Indian Reunion Oct. 4-5 Will Unite Cultures and Preserve History

COLUMBUS, Ga. --- A unique reunion Oct. 4-5 won't be uniting family members with lost second cousins, but rather will be uniting the cultures of the modern southeast with the cultures of the Southeastern Indians who once inhabited this area and now live in Oklahoma, Mississippi, Louisiana, Florida and North Carolina. For many participants, it will their first time back to the area first inhabited by their ancestors.

The Southeastern Indian Reunion, which is open to the public, will be held at the Chattahoochee Indian Heritage Memorial in Fort Mitchell, Alabama, and feature academic panel discussions, a sacred flame dedication ceremony, stomp dancing and crafts demonstrations.

'The idea of the reunion is that the area we now occupy was once important to the southeastern Indians, and now we're inviting them back,' says John Lupold, a professor in the Columbus State University History Department, a sponsor of the reunion.

To complete the idea of a cultural exchange, the celebration will also incorporate such southern cultural elements as bluegrass music and a choir from a Fort Mitchell church.

'Where the festival CSU has previously hosted has been a kind of opportunity for local people to see different aspects of Indian culture, this reunion will be a cultural sharing so that people from the local community will build a connection with the Indian community,' said Becky Matthews, another CSU history professor.

The Chattahoochee Indian Heritage Memorial has been built where ancestors of the reunion guests once lived.

'Many of these people are returning to the homeland of their ancestors for the first time,' Matthews said. 'Last year's guests spoke about what the memorial means to them, and it was quite moving.' This year, a flame in the center of the square grounds has been installed representing the sacred flame of the southeastern people. Saturday's events will commence with a dedication of the flame to the southeastern Indians who will be represented.

Lupold describes the 50 Indians who will be the guests of the reunion as traditional Indians. 'These are folks who are still Indian in literally every aspect of their lives; in their kitchens, they're Indians. In their communities, they are viewed as Indians, and at least part of their spiritual lives means participating in Indian religion,' he says.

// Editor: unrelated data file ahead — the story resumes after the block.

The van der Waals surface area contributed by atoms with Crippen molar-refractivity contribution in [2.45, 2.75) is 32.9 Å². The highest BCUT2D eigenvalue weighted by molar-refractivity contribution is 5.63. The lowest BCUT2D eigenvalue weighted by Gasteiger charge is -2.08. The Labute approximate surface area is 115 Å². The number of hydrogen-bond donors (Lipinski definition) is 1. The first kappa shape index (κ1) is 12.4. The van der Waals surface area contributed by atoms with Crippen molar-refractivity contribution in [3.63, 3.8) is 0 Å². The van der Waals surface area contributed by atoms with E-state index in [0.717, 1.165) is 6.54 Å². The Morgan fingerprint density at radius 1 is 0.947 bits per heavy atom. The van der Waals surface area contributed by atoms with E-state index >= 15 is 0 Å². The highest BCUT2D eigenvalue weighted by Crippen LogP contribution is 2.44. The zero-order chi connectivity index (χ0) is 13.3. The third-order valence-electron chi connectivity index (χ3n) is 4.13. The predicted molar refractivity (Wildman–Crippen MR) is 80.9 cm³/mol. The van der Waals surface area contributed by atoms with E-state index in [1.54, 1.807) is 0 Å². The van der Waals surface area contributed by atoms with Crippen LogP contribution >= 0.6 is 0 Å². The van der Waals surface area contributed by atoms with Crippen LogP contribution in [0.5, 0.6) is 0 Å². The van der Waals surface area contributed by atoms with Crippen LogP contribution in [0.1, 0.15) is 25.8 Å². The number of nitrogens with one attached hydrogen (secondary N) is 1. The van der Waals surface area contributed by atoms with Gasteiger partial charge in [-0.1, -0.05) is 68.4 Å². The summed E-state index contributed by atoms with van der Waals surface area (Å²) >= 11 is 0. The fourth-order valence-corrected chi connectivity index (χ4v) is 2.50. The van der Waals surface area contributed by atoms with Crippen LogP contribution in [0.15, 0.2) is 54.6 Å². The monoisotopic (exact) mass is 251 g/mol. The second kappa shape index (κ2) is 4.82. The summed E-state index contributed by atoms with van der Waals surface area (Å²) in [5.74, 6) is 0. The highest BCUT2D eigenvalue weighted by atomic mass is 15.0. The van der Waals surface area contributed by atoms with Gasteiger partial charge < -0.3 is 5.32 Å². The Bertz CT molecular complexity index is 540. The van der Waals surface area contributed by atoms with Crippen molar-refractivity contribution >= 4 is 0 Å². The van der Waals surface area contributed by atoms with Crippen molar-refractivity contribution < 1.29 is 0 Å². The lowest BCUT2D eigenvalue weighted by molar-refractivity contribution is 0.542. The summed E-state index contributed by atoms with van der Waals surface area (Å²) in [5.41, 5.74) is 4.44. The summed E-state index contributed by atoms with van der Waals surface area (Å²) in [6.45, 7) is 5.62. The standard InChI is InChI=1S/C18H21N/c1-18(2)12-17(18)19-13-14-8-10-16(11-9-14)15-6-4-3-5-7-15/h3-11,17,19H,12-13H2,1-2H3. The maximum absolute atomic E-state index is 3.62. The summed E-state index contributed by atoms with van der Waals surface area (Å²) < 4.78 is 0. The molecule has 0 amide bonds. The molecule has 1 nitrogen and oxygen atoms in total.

Matthews believes the value of the reunion lies in this unique emphasis. 'We have decided to turn toward culture and education, not performances,' she said.

Attendants can expect to see Creek Indians in blue jeans and cowboy hats participating with Seminole Indians in patchwork clothing in an authentic stomp dance, but wont find any teepees or rubber tomahawks.

'They are average hard working people who do not earn their livings by performing at festivals,' Lupold said. While many celebrations present an Indian stereotype, the Sharing the Spirit Indian Reunion aims to celebrate authentic Indian life. Matthews said the goal of those behind the reunion is to combat stereotypicalthinking and to recognize the vitality of Indian cultures today, as well as to share and to build community.

This community event will begin Friday, Oct. 4 at 6 p.m. with academic discussions of cultural, historical and religious interpretations and a barbecue supper. The cost for the dinner is $10, and while donations are accepted, all other events will be free to the public. Saturday events, entitled 'Sharing the Spirit,' will begin with the dedication of the Sacred Flame Element of the Indian Memorial at 2 p.m. and continue through 8:30 p.m., concluding with a Stomp Dancing demonstration. The Fort Mitchell Volunteer Fire Department will be on site selling hot dogs and hamburgers, and a local youth group will be selling soft drinks. The public is welcome and encouraged to attend.

For more information, directions or to make reservations for the barbecue dinner, call Becky Matthews at (706) 565-3630 or visit

Schedule of Events

6 p.m. Friday, October 4:

Keynote Event at the Chattahoochee Indian Heritage Center, Fort Mitchell, Al. Barbecue dinner ($10) and opening remarks by Kathryn Braund, associate professor of history, Auburn University. Speakers: Billy Cypress, executive director, A-Tah-Thi-Ki Museum of the Seminole Tribe of Florida, and Richard Grounds, project director of the Euchee Language Preservation Project

Panel Discussions at the Chattahoochee Valley Community College, Phenix City

8:30 a.m. - 2:30 p.m. Saturday, October 5 (Free Admission, Donations Accepted):

'Historical Interpretations' - Joyce Bear, Cultural Preservation Office, the Muscogee Creek Nation; Kathryn Braund, associate professor of History, Auburn University; Sheri Shuck, assistant professor of History, University of Alabama, Huntsville.

'Artistic Interpretations' - Dayna Lee, Louisiana Regional Folklife Program; Sarah Hill, author Weaving New Worlds, Southeastern Cherokee Women and Their Basketry; Gary White Deer, Choctaw Artist and Historic Preservation Consultant.

'Interpreting Southern Indian Spirituality' - Richard Grounds, project director, Euchee Language Preservation Project; Joyce Bear, Cultural Preservation Office, the Muscogee Creek Nation; Gary White Deer, Choctaw artist and Historic Preservation Consultant.

Indian Heritage Day: Sharing the Spirit, Chattahoochee Indian Heritage Center

Saturday, Oct. 6

2 p.m.: Dedication of the Sacred Flame Element of Indian Memorial

3 p.m.- 6 p.m.: Creek, Yuchi and Choctaw Dancers Pole Ball and other games Crafts Demonstrations (crafts will be available for purchase); Storytellers.

6 p.m.-7 p.m.: Supper Break (Hot dogs, hamburgers, chips and drinks will be sold); Bluegrass Music; Cake Walk.

7 p.m.- 8:30 p.m.: Traditional Indian Stomp Dancing.


Writer: Colleen Hesler
Contact: Becky Matthews, (706) 565-3630